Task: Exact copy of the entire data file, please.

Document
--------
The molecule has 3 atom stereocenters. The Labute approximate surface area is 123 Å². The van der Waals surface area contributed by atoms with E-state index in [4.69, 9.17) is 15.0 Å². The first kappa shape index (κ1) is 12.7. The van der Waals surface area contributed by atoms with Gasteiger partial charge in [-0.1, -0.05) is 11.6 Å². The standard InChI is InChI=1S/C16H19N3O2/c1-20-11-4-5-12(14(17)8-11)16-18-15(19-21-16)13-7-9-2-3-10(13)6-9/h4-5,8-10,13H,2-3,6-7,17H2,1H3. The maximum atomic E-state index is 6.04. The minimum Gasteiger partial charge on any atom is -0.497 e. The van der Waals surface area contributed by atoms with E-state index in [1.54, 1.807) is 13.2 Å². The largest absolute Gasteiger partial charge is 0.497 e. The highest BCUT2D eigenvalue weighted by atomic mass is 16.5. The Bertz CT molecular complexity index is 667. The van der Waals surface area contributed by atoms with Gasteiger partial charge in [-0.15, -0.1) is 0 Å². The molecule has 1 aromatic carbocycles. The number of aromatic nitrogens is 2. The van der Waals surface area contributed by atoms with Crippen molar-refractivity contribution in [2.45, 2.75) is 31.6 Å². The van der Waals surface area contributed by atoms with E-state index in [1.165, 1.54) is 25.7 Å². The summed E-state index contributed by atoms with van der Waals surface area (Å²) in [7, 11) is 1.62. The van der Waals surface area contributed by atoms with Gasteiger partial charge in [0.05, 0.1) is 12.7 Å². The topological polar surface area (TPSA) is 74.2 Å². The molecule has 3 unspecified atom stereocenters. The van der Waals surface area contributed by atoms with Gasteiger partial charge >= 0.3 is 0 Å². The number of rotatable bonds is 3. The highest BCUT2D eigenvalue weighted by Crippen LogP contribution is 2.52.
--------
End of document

The molecule has 3 atom stereocenters. The Labute approximate surface area is 123 Å². The van der Waals surface area contributed by atoms with E-state index in [4.69, 9.17) is 15.0 Å². The first kappa shape index (κ1) is 12.7. The van der Waals surface area contributed by atoms with Gasteiger partial charge in [-0.1, -0.05) is 11.6 Å². The standard InChI is InChI=1S/C16H19N3O2/c1-20-11-4-5-12(14(17)8-11)16-18-15(19-21-16)13-7-9-2-3-10(13)6-9/h4-5,8-10,13H,2-3,6-7,17H2,1H3. The maximum atomic E-state index is 6.04. The minimum Gasteiger partial charge on any atom is -0.497 e. The van der Waals surface area contributed by atoms with E-state index in [1.54, 1.807) is 13.2 Å². The largest absolute Gasteiger partial charge is 0.497 e. The highest BCUT2D eigenvalue weighted by atomic mass is 16.5. The Bertz CT molecular complexity index is 667. The van der Waals surface area contributed by atoms with Gasteiger partial charge in [-0.15, -0.1) is 0 Å². The molecule has 1 aromatic carbocycles. The number of aromatic nitrogens is 2. The van der Waals surface area contributed by atoms with Crippen molar-refractivity contribution in [2.45, 2.75) is 31.6 Å². The van der Waals surface area contributed by atoms with E-state index in [1.165, 1.54) is 25.7 Å². The summed E-state index contributed by atoms with van der Waals surface area (Å²) in [7, 11) is 1.62. The van der Waals surface area contributed by atoms with Gasteiger partial charge in [0.05, 0.1) is 12.7 Å². The topological polar surface area (TPSA) is 74.2 Å². The molecule has 3 unspecified atom stereocenters. The van der Waals surface area contributed by atoms with Gasteiger partial charge >= 0.3 is 0 Å². The number of rotatable bonds is 3. The highest BCUT2D eigenvalue weighted by Crippen LogP contribution is 2.52.